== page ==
THE EFFECTS OF INTERMITTENT FASTING AND A HIGH PROTEIN DIET IN INDIVIDUALS WITH TYPE 2 DIABETES MELLITUS
Intermittent fasting (IF) is a recently popularized meal timing strategy whereby individuals abstain continuously from any energy intake for 16 to 20 hours each day, subsequently condensing energy intake into a short period spanning 4 to 8 hours. We aimed to test the effects of intermittent fasting in 10 individuals with Type 2 Diabetes Mellitus in conjunction with recommendations to consume a high protein diet in a 6 to 8 week withdrawal study. This study consisted of three phases: baseline, intervention, and follow-up. During the 2-week baseline and intervention phases participants consumed meals at regular times. Biochemical, anthropometric, and physical activity measurements were taken at the end of each phase. Participants reported morning, afternoon and evening self-monitored blood glucose and fasting duration on a daily basis, in addition to completing a remote food photography diary three times within each study phase. Despite the short duration of the intervention phase, intermittent fasting led to significant decreases in weight, BMI, morning SMBG, and overall reductions in waist circumference, C-reactive protein, energy intake, carbohydrate intake, and fat intake. There were significant variations between participants in response to intermittent fasting in respect to changes in lipids and insulin sensitivity, which could not be explained by baseline biochemical or anthropometric measures, fasting duration, energy intake, or physical activity. Upon cessation of intermittent fasting, biochemical changes regressed towards baseline values during the follow-up period. Intermittent fasting was well tolerated by most participants, and no severe adverse events were noted. Morning nausea was the most common complaint, which abruptly ceased when medication timing was changed.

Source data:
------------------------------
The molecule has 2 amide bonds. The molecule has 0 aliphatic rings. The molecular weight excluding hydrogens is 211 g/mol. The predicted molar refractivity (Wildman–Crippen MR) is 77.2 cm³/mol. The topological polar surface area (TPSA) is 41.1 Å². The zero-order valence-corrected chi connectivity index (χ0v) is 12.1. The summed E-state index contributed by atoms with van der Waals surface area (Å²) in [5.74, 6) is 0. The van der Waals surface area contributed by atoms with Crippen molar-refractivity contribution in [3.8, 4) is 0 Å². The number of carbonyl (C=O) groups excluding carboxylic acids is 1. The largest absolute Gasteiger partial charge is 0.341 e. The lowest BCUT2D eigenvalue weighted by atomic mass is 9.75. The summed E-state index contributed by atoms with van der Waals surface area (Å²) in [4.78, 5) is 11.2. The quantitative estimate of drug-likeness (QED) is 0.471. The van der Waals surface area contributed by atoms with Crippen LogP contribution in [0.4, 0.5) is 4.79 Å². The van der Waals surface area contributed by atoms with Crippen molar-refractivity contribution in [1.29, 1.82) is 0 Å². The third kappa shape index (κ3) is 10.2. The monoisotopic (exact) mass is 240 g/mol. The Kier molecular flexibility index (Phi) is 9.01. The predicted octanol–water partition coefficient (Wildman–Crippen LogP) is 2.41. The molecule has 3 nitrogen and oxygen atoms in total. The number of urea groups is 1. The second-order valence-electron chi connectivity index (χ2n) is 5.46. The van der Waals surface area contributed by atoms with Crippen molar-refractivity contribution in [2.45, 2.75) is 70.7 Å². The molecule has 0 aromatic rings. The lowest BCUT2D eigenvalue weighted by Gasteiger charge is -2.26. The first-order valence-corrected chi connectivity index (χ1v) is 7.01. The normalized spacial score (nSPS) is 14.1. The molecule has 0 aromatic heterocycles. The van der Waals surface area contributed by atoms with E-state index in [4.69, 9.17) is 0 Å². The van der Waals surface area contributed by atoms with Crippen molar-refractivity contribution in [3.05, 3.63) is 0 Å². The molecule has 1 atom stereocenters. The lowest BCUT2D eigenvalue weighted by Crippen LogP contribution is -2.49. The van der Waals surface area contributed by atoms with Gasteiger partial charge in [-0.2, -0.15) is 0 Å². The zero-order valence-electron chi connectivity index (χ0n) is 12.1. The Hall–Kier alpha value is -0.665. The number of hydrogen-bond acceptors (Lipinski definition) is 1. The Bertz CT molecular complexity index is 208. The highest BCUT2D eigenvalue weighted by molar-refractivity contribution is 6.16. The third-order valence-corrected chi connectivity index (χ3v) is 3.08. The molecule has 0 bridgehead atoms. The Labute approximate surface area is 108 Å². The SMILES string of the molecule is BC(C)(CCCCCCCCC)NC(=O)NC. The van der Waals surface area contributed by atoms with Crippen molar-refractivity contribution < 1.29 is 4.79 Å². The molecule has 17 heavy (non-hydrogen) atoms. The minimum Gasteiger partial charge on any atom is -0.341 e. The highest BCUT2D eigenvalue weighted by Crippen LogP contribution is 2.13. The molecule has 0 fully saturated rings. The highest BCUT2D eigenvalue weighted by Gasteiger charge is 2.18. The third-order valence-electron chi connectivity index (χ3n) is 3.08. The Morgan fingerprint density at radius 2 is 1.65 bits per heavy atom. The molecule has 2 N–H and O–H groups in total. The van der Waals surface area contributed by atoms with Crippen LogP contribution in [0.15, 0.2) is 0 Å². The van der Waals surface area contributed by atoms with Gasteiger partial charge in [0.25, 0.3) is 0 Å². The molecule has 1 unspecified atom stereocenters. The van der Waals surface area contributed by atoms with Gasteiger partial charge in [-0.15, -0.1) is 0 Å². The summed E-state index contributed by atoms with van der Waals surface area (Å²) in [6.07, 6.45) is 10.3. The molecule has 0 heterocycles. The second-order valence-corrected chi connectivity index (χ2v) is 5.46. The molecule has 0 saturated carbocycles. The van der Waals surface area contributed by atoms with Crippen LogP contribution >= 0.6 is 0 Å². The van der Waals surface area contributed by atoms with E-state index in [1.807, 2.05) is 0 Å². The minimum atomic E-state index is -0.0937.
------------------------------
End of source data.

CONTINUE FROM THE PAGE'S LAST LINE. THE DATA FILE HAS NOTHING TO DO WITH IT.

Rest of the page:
DegreeMaster of Science (M.Sc.)
DepartmentPharmacy and Nutrition
SupervisorArnason, Terra; Mansell, Kerry
CommitteeShoker, Ahmed; Davis, Karen; Arnold, Bart; Chizen, Donna
Copyright DateSeptember 2015
Type 2 Diabetes
Type 2 Diabetes Mellitus
Diabetes Mellitus Type 2
Non Insulin Dependent Diabetes Mellitus
High Protein Diet
Self-Monitored Blood Glucose
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